Critic Consensus: A fascinating, emotional, and frank confessional from Iron Mike that sheds a sympathetic light on one of boxing's most controversial icons.
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Critic Reviews for Tyson
The result is a documentary that once again highlights that, of all sports, boxing is the one that cinema has been most successful in recording...
Something draws us near-perhaps [James] Toback's own fascination, at once self-serving and empathetic, with his soft-spoken protagonist.
Just relentless lisping monotonous speech that makes the prospect of entering the ring with Mike seem attractive if only because it will be over sooner.
There is something compelling about the way he presents his version of the stories and scandals that surround him.
He's amazingly frank about some of the people he doesn't like, and he breaks down when he talks about his friends and the people he loved. A surprisingly fine documentary.
Audience Reviews for Tyson
Don't like how it's told from Tyson's point of view. As usual, he can't take the blame for any of his convictions; it's always someone else's fault. I find his story interesting but the film forces us to feel sympathetic for someone who is a rapist and a criminal. I don't really care for him to be honest, and in fact think he's a big liar. Aside from Mike Tyson, the film is badly edited; the multiple frame transitions become distracting after awhile. Also, James Toback should of interviewed more people to get another perspective on Tyson.
"Tyson" is a very interesting documentary. It's an inevitably exciting film (as Tyson always was in his career), stylishly showcasing many of Tyson's devastating fights while also sensitively exploring Mike's life before, during and after his career. Tyson, in his trademark frank fashion, reveals in a series of interviews how his rough childhood affected him, and how he discovered that violence was the only form of defence for a scared young boy in Brownsville, Brooklyn. Tyson elaborates on his brief life of crime before he was put in a borstal, where he was taken under legendary trainer Cus D'Amato's wing. Within years, Tyson had become an 18 year-old 218lb monster, a superb heavyweight contender. The documentary shows his career highs, as well as his painful decline to rock bottom, with Tyson covering his disastrous marriage to Robin Givens, his rape charge (which he vehemently denies), and his controversial losses to Evander Holyfield. 'Tyson' gives a solid overview of his life, it is a taut documentary that is guaranteed to hold your attention through both recent interviews and archive footage. I can imagine some critics will criticise the film's depiction of its leading man. Indeed, the film portrays Mike sympathetically, but Tyson is a remarkably honest man, I know few other public figures of his stature who parallel his frank openness. While the grounds of his rape charge are dubious and open for contention, I feel he is genuine. Despite his past behaviour, Mike being the first to acknowledge it, you can't help but pity him, he has led a life of confusion and interference from his numerous demons. Love him or hate him, there is no denying that Mike Tyson is truly unique and not what one expects. Which is why I advise anyone, particularly those who disregard Tyson, to watch this eye-opener, it won't necessarily change your opinion of the man, but surely you will be admiring his honesty.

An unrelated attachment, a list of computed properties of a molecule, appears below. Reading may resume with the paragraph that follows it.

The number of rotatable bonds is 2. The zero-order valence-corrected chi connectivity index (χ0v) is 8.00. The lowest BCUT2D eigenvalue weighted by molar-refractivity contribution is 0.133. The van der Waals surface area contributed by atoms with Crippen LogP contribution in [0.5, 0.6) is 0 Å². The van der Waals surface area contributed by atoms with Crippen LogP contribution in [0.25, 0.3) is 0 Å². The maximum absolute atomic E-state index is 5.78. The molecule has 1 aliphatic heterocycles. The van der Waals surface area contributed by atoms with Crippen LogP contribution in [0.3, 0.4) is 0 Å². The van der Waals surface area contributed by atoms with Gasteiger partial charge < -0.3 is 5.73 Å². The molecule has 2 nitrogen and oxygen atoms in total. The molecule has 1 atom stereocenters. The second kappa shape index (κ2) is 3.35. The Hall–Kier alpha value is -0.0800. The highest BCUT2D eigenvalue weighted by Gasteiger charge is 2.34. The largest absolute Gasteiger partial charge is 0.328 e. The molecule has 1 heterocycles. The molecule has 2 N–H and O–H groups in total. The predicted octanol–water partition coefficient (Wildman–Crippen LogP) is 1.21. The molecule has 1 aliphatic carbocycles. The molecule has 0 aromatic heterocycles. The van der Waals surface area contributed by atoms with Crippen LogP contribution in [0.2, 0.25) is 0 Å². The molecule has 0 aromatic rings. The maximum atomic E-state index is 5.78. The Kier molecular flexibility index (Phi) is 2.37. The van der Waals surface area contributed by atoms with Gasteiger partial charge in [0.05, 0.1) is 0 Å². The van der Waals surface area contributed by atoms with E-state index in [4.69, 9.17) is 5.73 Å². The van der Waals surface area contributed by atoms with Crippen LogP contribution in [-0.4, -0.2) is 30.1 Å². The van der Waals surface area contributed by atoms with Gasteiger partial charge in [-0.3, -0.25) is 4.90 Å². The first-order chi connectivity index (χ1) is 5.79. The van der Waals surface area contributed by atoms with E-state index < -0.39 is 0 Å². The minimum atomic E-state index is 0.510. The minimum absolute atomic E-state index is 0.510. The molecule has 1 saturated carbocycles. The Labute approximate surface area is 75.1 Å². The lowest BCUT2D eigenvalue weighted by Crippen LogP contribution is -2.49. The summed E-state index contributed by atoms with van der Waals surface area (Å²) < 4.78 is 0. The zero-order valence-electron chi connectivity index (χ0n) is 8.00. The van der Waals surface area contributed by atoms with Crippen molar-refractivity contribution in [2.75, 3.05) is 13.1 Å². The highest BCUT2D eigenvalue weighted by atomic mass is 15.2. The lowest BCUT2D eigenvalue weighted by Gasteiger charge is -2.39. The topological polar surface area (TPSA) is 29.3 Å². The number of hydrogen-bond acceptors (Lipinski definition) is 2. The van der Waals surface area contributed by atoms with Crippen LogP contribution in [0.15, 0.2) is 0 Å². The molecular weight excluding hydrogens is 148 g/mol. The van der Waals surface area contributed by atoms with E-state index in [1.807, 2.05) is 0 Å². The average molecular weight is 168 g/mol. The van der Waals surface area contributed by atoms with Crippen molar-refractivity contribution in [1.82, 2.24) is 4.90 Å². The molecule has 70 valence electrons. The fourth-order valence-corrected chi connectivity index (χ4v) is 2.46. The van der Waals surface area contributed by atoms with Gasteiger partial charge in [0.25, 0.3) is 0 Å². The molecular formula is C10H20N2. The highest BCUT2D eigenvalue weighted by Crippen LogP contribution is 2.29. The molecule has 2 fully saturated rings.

In Tyson, James Toback sets up a camera, sits the ex-champ down on a couch and lets him talk. And cry. And boast. And self-examine. And, mostly, self-justify. Toback calls his subject "a figure of staggering complexity." Actually, he's a figure of rather sad simplicity, a frightened and fatherless boy who grew up brutalized and grew to brutalize other people. That the ring afforded him, for a while, a chance to do that legally made him his fortune -- most of which he went on to throw away. What's doubly tragic is that Tyson still can't understand his own downfall. He was convicted of rape in 1992 and spent three years in prison. On camera now, he angrily declares his innocence, calling his accuser "a wretched swine of a woman." His insistence soon rings a little hollow ("I may have taken advantage of women before, but I never took advantage of her.") When he talks about women -- "I want to ravish them," "I want to dominate them sexually" -- it's in the language of aggression, not affection. Yet Tyson still thinks he's a good guy -- more sinned against then sinning, brought down by "leeches." By only interviewing Tyson, Toback lets him get away with it, too. Do Tyson's ex-wives have anything pertinent to add? Does Evander Holyfield, perhaps, have a differing point of view? It's a good bet, but you won't find them here. Instead, you will find a grab bag of occasional split-screens and sometimes overlapping or echoing dialogue -- all of which does more to obscure than illuminate the self-deceiving subject. It's a long, sad slide show of a man who had everything and lost it. The saddest thing is that this great fighter still doesn't seem to realize that he was his own fiercest opponent. Some elements of Tyson's story are utterly fascinating -- sadly, none of it gets more than a glossed over explanation (surely Tyson's hands-on involvement with the film had a lot to do with that). In the end, this documentary doesn't come anywhere close to recognizing its potential.
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